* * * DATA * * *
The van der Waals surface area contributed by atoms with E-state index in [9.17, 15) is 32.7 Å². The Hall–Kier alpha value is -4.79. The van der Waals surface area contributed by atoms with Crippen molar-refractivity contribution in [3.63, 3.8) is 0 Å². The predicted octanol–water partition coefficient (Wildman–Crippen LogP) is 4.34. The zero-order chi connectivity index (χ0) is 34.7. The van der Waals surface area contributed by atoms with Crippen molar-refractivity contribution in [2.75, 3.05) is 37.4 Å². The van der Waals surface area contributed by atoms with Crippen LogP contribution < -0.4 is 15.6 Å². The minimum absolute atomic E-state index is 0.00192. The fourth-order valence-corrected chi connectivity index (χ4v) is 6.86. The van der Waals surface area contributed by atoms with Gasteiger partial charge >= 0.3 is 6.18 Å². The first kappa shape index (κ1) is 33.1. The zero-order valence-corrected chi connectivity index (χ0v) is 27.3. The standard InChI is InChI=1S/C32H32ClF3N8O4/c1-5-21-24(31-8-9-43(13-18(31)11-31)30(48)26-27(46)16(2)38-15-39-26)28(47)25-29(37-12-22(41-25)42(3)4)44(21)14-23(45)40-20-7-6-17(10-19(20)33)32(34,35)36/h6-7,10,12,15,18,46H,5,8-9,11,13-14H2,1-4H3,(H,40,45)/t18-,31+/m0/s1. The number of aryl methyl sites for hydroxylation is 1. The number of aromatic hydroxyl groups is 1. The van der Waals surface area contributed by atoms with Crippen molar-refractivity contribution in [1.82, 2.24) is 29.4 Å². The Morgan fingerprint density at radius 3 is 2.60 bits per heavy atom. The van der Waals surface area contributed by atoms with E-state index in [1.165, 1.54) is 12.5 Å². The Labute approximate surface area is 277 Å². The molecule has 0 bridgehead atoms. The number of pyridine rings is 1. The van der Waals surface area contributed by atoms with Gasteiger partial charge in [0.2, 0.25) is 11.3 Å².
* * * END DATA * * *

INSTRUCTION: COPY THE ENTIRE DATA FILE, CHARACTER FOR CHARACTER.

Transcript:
The van der Waals surface area contributed by atoms with E-state index in [9.17, 15) is 32.7 Å². The Hall–Kier alpha value is -4.79. The van der Waals surface area contributed by atoms with Crippen molar-refractivity contribution in [3.63, 3.8) is 0 Å². The predicted octanol–water partition coefficient (Wildman–Crippen LogP) is 4.34. The zero-order chi connectivity index (χ0) is 34.7. The van der Waals surface area contributed by atoms with Crippen molar-refractivity contribution in [2.75, 3.05) is 37.4 Å². The van der Waals surface area contributed by atoms with Crippen LogP contribution < -0.4 is 15.6 Å². The minimum absolute atomic E-state index is 0.00192. The fourth-order valence-corrected chi connectivity index (χ4v) is 6.86. The van der Waals surface area contributed by atoms with Gasteiger partial charge >= 0.3 is 6.18 Å². The first kappa shape index (κ1) is 33.1. The zero-order valence-corrected chi connectivity index (χ0v) is 27.3. The standard InChI is InChI=1S/C32H32ClF3N8O4/c1-5-21-24(31-8-9-43(13-18(31)11-31)30(48)26-27(46)16(2)38-15-39-26)28(47)25-29(37-12-22(41-25)42(3)4)44(21)14-23(45)40-20-7-6-17(10-19(20)33)32(34,35)36/h6-7,10,12,15,18,46H,5,8-9,11,13-14H2,1-4H3,(H,40,45)/t18-,31+/m0/s1. The number of aryl methyl sites for hydroxylation is 1. The number of aromatic hydroxyl groups is 1. The van der Waals surface area contributed by atoms with Crippen molar-refractivity contribution in [1.82, 2.24) is 29.4 Å². The Morgan fingerprint density at radius 3 is 2.60 bits per heavy atom. The van der Waals surface area contributed by atoms with E-state index in [1.165, 1.54) is 12.5 Å². The Labute approximate surface area is 277 Å². The molecule has 0 bridgehead atoms. The number of pyridine rings is 1. The van der Waals surface area contributed by atoms with Gasteiger partial charge in [0.2, 0.25) is 11.3 Å².